What if you are missing all of your teeth? Can you do implants for a full mouth? Absolutely!
Full mouth implants refer to any implant procedure that replaces all of your missing teeth in either the upper or lower arch. This is usually done with two to six implants working together to support a full bridge or denture. Four implants is the best option for stability, but six would be even better. Treatment options for the upper and lower arch are basically the same, however additional implants are sometimes needed on the upper to compensate for softer bone.
How do I clean my implants?
Just like natural teeth, plaque can collect on implant crowns and harbour bacteria. Remember that both natural teeth and dental implants rely on healthy supporting gums and bone for support. Proper oral hygiene can be very time consuming and the commitment needs to be there from day one, and if possible, before the implant treatment. Neglected implants develop plaque and tartar which can lead to peri-implantitis, an inflammatory condition that affects both the soft and hard tissues surrounding implants. If left untreated, bone loss can occur and lead to the implant becoming loose. Essentially, there are two parts to implant maintenance and success – regular checkups and cleaning by your dental team and your daily oral hygiene habits. How you care for your implant is critical to its overall health and long-term success.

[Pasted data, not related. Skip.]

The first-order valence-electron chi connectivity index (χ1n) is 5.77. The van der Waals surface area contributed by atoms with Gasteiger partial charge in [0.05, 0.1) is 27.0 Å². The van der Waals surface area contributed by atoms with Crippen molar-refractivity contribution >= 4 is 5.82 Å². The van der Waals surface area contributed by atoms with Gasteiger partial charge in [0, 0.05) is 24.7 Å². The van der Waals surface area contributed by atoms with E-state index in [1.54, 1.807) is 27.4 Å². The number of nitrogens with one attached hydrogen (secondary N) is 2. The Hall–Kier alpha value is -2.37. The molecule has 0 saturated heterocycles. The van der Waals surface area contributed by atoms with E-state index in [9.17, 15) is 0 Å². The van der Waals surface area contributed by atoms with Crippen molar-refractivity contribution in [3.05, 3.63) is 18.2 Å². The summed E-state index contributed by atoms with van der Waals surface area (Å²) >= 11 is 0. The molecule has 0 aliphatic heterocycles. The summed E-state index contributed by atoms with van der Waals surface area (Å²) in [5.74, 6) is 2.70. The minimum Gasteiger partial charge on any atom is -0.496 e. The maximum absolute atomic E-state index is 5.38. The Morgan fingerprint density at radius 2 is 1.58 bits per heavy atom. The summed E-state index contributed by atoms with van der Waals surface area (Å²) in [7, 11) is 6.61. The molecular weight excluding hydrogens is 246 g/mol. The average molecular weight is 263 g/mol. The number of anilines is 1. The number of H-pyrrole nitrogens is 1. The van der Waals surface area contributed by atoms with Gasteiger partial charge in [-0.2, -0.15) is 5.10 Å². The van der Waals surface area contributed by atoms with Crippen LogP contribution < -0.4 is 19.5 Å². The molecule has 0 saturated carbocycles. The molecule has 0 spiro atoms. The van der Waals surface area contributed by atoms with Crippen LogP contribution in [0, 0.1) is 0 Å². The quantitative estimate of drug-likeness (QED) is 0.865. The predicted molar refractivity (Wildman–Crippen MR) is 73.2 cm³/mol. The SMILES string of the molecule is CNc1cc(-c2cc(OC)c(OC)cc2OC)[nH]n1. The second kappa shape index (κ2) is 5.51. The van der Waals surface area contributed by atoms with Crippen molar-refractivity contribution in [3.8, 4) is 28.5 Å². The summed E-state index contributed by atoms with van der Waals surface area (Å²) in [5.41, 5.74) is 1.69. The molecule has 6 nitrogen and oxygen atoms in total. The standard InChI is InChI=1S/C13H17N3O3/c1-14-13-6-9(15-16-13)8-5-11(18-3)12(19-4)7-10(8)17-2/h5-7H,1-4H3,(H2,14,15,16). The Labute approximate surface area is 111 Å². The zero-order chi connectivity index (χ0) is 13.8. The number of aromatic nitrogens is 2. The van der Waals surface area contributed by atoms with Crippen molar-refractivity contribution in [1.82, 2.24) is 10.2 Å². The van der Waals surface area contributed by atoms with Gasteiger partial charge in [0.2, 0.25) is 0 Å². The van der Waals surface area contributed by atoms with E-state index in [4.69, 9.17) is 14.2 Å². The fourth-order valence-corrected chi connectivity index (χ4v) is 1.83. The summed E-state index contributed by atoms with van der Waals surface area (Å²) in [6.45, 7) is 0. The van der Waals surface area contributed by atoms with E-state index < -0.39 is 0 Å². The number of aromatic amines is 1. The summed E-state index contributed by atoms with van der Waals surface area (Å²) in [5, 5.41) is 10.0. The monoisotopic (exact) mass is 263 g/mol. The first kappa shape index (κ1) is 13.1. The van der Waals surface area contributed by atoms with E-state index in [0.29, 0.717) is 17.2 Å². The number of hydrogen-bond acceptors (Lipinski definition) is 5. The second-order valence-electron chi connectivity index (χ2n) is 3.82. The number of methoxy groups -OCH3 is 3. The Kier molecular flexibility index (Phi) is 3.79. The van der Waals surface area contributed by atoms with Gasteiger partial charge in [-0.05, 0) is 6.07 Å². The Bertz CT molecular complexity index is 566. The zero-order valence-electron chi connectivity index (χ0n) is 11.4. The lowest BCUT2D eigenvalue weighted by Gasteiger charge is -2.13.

Oral hygiene doesn’t change all that much for implants but some of the details are different. The gum tissue that forms around an implant is different than the tissue around natural teeth. The connection is not as strong so the gums aren’t as resilient. Even flossing the same way you would floss natural teeth can damage the gums around an implant. Use floss that won’t shred or fray (avoid tufted floss or Superfloss) as floss particles can become stuck under the implant, which can increase the risk of infection or plaque build up around the implant. Flossing around dental implants should be done very gently – never push the floss down into the gum pocket.